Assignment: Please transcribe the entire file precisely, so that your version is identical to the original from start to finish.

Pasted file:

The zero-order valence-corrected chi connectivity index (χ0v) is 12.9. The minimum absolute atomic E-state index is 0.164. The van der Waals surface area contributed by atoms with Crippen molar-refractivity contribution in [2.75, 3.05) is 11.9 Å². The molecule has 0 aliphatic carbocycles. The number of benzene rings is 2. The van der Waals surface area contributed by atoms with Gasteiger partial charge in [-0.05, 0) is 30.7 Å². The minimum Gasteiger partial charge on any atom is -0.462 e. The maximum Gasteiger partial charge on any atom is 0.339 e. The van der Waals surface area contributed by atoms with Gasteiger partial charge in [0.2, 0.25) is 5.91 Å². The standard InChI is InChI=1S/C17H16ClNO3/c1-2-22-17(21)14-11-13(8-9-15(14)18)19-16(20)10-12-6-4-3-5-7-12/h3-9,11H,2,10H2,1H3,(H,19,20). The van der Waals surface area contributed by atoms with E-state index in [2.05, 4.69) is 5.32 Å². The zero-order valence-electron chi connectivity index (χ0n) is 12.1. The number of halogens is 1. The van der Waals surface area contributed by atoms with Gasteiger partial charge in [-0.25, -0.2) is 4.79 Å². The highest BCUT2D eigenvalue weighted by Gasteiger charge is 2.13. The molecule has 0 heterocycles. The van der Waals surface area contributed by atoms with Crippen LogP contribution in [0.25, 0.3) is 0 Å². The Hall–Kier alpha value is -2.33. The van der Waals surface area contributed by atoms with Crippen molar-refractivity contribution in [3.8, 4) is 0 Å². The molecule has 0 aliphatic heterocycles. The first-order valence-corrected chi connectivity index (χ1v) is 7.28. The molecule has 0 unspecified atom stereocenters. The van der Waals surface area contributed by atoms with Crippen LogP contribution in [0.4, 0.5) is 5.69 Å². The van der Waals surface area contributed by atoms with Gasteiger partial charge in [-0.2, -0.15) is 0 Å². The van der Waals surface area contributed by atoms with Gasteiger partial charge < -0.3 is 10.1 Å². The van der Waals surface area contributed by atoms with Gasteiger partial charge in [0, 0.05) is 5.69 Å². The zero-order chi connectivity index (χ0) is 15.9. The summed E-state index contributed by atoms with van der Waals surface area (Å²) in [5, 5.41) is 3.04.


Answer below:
The zero-order valence-corrected chi connectivity index (χ0v) is 12.9. The minimum absolute atomic E-state index is 0.164. The van der Waals surface area contributed by atoms with Crippen molar-refractivity contribution in [2.75, 3.05) is 11.9 Å². The molecule has 0 aliphatic carbocycles. The number of benzene rings is 2. The van der Waals surface area contributed by atoms with Gasteiger partial charge in [-0.05, 0) is 30.7 Å². The minimum Gasteiger partial charge on any atom is -0.462 e. The maximum Gasteiger partial charge on any atom is 0.339 e. The van der Waals surface area contributed by atoms with Gasteiger partial charge in [0.2, 0.25) is 5.91 Å². The standard InChI is InChI=1S/C17H16ClNO3/c1-2-22-17(21)14-11-13(8-9-15(14)18)19-16(20)10-12-6-4-3-5-7-12/h3-9,11H,2,10H2,1H3,(H,19,20). The van der Waals surface area contributed by atoms with E-state index in [2.05, 4.69) is 5.32 Å². The zero-order valence-electron chi connectivity index (χ0n) is 12.1. The number of halogens is 1. The van der Waals surface area contributed by atoms with Gasteiger partial charge in [-0.25, -0.2) is 4.79 Å². The highest BCUT2D eigenvalue weighted by Gasteiger charge is 2.13. The molecule has 0 heterocycles. The van der Waals surface area contributed by atoms with Crippen LogP contribution in [0.25, 0.3) is 0 Å². The Hall–Kier alpha value is -2.33. The van der Waals surface area contributed by atoms with Crippen molar-refractivity contribution in [3.8, 4) is 0 Å². The molecule has 0 aliphatic heterocycles. The first-order valence-corrected chi connectivity index (χ1v) is 7.28. The molecule has 0 unspecified atom stereocenters. The van der Waals surface area contributed by atoms with Crippen LogP contribution in [0.4, 0.5) is 5.69 Å². The van der Waals surface area contributed by atoms with Gasteiger partial charge in [-0.2, -0.15) is 0 Å². The van der Waals surface area contributed by atoms with Gasteiger partial charge < -0.3 is 10.1 Å². The van der Waals surface area contributed by atoms with Gasteiger partial charge in [0, 0.05) is 5.69 Å². The zero-order chi connectivity index (χ0) is 15.9. The summed E-state index contributed by atoms with van der Waals surface area (Å²) in [5, 5.41) is 3.04.